Elon Musk has claimed that hate speech “impressions” have fallen by a third since he took over the site.
In the days after Mr Musk became the owner and chief executive of Twitter, it saw a vast surge in the amount of hate speech being posted on the site. Many users gleefully took advantage of Mr Musk’s commitment to minimise content moderation by posting racial slurs and other offensive content.
That meant that the number of people seeing hate speech surged dramatically. Twitter reported a “spike” in such hate speech that last for days.
Now, however, hate speech impressions are back below the number before he took over the site, Mr Musk said.
Hate speech impressions down by 1/3 from pre-spike levels. Congrats to Twitter team! pic.twitter.com/5BWaQoIlip
— Elon Musk (@elonmusk) November 24, 2022
The focus on impressions appears to be part of Mr Musk’s commitment to allow “freedom of speech, but not freedom of reach”. In a number of posts, he has suggested that he will look not to delete problematic tweets but to reduce the number of people seeing them.
As such, Mr Musk gave no indication of whether the amount of hate speech being posted has reduced, only the number of times it has been seen.
Otherwise, he gave little indication of how the numbers had been gathered. In a reply, he indicated that the graph showed posts that include “bad words” and suggested he had been shocked by the contents of the list of words that are not allowed to be posted on the site.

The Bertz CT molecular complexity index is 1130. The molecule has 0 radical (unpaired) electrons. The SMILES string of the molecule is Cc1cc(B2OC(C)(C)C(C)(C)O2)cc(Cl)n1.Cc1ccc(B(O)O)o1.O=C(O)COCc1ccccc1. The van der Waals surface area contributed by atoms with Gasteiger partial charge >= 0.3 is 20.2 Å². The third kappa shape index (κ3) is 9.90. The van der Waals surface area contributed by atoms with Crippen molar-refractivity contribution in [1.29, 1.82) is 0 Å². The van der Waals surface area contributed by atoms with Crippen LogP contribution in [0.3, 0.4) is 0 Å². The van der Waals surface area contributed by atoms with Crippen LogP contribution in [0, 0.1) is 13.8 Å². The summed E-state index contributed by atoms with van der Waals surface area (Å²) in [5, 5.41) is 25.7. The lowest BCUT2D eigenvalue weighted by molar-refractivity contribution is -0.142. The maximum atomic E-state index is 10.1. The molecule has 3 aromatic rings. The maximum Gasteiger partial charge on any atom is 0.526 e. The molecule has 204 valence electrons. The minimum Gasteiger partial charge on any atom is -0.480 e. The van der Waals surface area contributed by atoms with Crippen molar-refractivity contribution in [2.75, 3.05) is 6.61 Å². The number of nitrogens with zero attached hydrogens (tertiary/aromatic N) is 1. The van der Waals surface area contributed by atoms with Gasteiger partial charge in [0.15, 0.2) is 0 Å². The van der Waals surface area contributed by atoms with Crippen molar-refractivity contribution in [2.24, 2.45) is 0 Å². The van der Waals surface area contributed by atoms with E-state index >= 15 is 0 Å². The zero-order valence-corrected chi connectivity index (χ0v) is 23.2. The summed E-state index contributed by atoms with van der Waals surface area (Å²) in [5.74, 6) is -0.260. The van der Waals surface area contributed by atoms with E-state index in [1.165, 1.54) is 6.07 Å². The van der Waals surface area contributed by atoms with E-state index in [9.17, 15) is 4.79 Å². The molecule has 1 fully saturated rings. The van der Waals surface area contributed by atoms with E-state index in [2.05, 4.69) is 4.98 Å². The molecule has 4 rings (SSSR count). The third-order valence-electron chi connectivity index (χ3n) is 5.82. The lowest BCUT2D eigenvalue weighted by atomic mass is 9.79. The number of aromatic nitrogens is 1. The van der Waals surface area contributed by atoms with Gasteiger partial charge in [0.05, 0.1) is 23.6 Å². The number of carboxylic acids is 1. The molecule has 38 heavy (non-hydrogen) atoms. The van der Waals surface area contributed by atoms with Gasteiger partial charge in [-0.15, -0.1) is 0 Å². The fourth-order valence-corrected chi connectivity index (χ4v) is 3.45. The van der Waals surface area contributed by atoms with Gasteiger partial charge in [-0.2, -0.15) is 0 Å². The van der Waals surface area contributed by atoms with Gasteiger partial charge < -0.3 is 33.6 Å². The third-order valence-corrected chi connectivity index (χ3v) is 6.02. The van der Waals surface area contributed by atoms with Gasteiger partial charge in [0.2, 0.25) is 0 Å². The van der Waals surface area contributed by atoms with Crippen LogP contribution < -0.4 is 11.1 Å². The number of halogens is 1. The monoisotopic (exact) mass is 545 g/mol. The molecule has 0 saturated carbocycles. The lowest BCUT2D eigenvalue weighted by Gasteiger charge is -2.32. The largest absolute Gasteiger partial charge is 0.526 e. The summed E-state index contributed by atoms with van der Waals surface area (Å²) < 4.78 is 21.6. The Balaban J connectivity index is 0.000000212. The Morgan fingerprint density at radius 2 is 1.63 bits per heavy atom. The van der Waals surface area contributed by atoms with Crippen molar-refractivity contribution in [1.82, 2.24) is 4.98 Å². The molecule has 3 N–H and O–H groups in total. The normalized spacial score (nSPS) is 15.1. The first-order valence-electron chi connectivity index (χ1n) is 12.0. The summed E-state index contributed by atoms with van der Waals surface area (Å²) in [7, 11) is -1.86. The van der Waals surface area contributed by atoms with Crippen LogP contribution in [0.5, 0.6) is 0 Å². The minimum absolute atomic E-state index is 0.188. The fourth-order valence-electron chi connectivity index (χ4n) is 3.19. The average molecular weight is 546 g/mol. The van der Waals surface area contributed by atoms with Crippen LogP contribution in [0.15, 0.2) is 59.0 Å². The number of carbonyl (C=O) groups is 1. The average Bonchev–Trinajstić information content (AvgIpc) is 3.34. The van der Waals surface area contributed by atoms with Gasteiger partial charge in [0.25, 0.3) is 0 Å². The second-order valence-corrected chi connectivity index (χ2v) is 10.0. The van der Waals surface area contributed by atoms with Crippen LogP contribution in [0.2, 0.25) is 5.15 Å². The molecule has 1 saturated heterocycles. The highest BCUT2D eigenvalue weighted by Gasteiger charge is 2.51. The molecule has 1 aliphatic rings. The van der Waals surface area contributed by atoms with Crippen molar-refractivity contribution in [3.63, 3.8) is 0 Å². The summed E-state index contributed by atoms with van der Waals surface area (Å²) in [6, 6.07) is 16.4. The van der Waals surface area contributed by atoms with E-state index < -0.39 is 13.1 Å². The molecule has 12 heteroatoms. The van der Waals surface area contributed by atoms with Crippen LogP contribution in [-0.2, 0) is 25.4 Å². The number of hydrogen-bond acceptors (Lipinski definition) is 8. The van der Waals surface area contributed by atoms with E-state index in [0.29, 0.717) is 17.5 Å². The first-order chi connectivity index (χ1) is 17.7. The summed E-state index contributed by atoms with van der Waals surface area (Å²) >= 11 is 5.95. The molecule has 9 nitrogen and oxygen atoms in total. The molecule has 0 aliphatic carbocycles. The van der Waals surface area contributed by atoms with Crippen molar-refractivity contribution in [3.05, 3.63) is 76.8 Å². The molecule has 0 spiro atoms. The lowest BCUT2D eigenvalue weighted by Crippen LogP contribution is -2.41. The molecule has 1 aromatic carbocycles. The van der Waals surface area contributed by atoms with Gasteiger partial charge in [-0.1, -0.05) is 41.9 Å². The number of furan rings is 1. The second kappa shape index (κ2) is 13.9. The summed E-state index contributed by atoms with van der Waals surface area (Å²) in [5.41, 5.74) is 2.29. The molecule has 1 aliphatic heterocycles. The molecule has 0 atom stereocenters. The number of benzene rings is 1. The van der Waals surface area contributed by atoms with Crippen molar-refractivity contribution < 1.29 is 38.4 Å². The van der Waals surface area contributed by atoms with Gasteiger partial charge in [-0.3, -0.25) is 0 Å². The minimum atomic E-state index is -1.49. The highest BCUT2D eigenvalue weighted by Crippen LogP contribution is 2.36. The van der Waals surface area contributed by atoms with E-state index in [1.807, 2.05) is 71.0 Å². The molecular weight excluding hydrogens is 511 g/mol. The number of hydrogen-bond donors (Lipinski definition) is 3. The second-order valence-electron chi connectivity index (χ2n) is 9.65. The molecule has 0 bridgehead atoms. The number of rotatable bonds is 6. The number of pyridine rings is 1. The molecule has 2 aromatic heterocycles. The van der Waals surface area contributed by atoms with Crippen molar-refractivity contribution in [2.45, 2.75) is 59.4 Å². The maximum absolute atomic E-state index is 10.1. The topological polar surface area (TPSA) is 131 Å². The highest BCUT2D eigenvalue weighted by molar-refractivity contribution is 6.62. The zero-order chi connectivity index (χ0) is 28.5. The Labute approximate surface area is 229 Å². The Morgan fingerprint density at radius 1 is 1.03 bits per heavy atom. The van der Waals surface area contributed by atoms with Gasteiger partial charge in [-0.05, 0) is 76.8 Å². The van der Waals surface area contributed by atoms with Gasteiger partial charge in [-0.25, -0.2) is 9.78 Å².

He also suggested that only “1500 accounts” had caused the spike, and that some of the reduction in impressions had been achieved by reducing the maximum number of tweets an account is able to post.
Mr Musk’s previous claims about a reduction in hate speech on the platform have been queried by experts. Earlier in the month, Mr Musk said that hate speech had fallen “below our prior norms” – but watchdog the Centre for Countering Digital Hate said that the amount of posts including racial slurs and other problematic wording had increased.
When Mr Musk previously posted that the amount of hateful speech had fallen – on 4 November, after his first week of ownership of the site – the group found that the use of the n-word was three times that of the 2022 average, for instance.